Shamil Rodriguez (18:26): So one's the, the, if you're not from the area in New Jersey, it's one is a city and one is the suburbs. And so, you know, we were having conversations like, well, how does a student go from Trenton to West Windsor in West Windsor, from Trenton? Do we even have a bus that allows for the students to go back and forth? And at the time we did it right? And so like, you know, how does someone do that? And like, how are we making it easier for students to be able to go back and forth so that they can get their, uh, their, their associate's degree from one campus, or if they can't do it from one campus, how are we helping them achieve their goal by providing them the resources that they need, like busing or, uh, transportation or credits to get transportation, whatever the case may be. But like, that's the type of stuff that we were discussing.

Speaker 4 (19:13): Interesting. I was under the impression that the board dealt more with strategy and the administration dealt with the execution of that strategy, but it sounds like your experience was heavily involved in potentially the execution of a strategy, or am I not interpreting correctly?

Shamil Rodriguez (19:32): No, I think, I think you're spot on. I think the reason that we, the, I guess the, into the details of the execution more was because I think it is a function of how small we are as a community college. Right. Um, but I also think that what happens is that like, that, that example that I gave about like transporting students back and forth, even though it's an execution perspective, it still is a strategy of like, do we even want to offer that as an option for students? Right. And so that's where that strategy comes, because then the question that we would try to answer as well. Well, let's say the completion rate for students that are enrolling in, in one campus is lower because some of the prerequisites or requirements to get that degree are located between both campuses, but they're not offered solely at one or the other.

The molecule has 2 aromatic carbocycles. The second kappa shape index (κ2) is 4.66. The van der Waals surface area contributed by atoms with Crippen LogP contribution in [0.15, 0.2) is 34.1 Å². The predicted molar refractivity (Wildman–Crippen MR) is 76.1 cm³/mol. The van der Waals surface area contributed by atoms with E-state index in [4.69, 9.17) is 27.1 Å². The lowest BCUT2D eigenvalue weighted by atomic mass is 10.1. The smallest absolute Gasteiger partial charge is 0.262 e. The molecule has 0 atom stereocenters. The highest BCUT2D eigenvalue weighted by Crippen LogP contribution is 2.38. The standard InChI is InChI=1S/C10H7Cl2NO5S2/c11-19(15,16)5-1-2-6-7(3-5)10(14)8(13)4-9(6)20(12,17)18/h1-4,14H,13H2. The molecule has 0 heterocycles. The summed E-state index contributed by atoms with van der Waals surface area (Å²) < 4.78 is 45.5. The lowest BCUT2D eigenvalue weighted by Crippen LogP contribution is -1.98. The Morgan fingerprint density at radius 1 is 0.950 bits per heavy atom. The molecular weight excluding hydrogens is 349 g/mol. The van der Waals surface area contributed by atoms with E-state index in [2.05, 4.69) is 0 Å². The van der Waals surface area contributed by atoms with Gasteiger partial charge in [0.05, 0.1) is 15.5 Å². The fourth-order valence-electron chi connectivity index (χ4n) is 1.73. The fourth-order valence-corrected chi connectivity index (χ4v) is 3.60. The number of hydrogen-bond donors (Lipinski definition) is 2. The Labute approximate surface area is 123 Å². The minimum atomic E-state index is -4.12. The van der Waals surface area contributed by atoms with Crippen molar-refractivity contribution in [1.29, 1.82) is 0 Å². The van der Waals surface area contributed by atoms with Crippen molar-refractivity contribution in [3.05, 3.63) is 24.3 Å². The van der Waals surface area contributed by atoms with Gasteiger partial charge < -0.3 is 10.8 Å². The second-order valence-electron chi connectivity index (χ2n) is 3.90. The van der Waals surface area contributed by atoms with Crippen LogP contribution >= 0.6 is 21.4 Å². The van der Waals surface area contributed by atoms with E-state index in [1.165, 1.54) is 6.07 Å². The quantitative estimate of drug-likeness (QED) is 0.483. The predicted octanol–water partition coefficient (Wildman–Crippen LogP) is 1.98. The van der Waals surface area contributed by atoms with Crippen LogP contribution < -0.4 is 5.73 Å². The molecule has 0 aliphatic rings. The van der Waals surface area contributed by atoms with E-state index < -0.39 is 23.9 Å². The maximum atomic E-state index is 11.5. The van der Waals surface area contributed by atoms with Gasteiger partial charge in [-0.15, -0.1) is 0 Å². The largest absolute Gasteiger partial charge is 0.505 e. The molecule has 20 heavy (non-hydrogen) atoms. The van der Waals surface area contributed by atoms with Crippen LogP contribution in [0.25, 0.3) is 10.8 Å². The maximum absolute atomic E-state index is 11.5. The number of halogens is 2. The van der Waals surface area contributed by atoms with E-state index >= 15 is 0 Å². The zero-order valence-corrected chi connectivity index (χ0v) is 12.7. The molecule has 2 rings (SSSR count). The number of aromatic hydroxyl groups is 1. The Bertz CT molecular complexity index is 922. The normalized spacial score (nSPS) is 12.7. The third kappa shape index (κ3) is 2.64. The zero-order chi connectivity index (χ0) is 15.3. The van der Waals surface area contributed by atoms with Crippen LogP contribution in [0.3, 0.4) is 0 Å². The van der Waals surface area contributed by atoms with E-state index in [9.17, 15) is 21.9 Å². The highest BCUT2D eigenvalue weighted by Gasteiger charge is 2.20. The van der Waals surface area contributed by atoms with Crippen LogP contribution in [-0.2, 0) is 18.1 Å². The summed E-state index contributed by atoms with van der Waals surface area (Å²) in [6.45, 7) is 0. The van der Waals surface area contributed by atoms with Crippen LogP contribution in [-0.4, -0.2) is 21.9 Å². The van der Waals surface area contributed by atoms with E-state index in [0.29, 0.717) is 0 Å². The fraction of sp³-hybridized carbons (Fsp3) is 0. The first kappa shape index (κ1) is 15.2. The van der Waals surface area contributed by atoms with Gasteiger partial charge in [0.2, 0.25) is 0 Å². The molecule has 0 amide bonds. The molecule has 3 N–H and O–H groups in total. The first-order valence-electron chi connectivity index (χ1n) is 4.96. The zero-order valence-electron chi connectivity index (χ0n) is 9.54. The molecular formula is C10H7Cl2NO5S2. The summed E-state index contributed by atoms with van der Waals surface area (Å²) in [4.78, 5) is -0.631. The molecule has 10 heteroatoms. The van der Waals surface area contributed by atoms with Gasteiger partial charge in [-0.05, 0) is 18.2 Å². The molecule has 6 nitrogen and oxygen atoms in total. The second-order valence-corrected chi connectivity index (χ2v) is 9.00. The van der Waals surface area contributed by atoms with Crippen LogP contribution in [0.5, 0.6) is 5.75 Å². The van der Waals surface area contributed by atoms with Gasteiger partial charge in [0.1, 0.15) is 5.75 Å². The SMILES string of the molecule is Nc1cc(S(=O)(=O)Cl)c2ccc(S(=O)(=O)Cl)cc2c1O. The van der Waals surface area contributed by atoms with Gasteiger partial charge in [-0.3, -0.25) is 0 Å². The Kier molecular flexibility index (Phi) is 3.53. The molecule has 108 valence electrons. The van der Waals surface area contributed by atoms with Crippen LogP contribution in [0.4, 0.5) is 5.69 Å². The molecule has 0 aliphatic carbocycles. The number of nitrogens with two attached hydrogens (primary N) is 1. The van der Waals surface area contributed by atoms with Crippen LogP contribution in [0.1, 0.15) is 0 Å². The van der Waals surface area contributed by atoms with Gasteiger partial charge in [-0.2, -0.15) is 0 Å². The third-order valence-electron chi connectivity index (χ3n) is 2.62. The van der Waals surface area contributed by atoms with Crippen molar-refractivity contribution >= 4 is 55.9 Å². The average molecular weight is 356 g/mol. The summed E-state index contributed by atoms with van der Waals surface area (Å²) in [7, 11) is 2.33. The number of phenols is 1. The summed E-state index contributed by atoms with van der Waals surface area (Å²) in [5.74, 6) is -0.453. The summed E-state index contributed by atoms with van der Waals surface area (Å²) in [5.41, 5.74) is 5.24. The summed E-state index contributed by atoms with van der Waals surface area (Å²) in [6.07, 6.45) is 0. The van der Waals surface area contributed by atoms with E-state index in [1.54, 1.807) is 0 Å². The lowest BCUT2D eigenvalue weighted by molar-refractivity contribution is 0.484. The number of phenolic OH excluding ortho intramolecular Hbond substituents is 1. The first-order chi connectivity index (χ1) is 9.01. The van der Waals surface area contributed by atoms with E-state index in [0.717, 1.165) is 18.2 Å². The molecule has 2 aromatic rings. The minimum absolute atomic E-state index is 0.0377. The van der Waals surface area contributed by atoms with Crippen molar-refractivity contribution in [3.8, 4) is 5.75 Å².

Shamil Rodriguez (20:24): And so how do we increase that number? Right. And so that's how we would come up with a strategy perspective, we'd say, okay, well, we believe that, you know, uh, doing X, Y, and Z could help increase these numbers, which would drop, which would reduce the dropout rate, uh, and increase retention. So, you know, therefore let's go with, with this idea and then the administration would then execute based on that guidance. Does that make sense? Like, it really does tie hand in hand, but we really had to get into the, you know, we would get data presented to us. Right. A lot of times it would be the administration presenting data to us based on like which committee you were in. And then it would be our job to think of like, what are some of the ways to tackle the questions that come from that data that we've been presented.

Daphné Vanessa (21:14): Got it. That makes tons of sense. How would a student who has a particular demographic interests or a group of students that have a particular interest, bring their concerns, bring their feedback, bring their data analysis to the board to take action upon.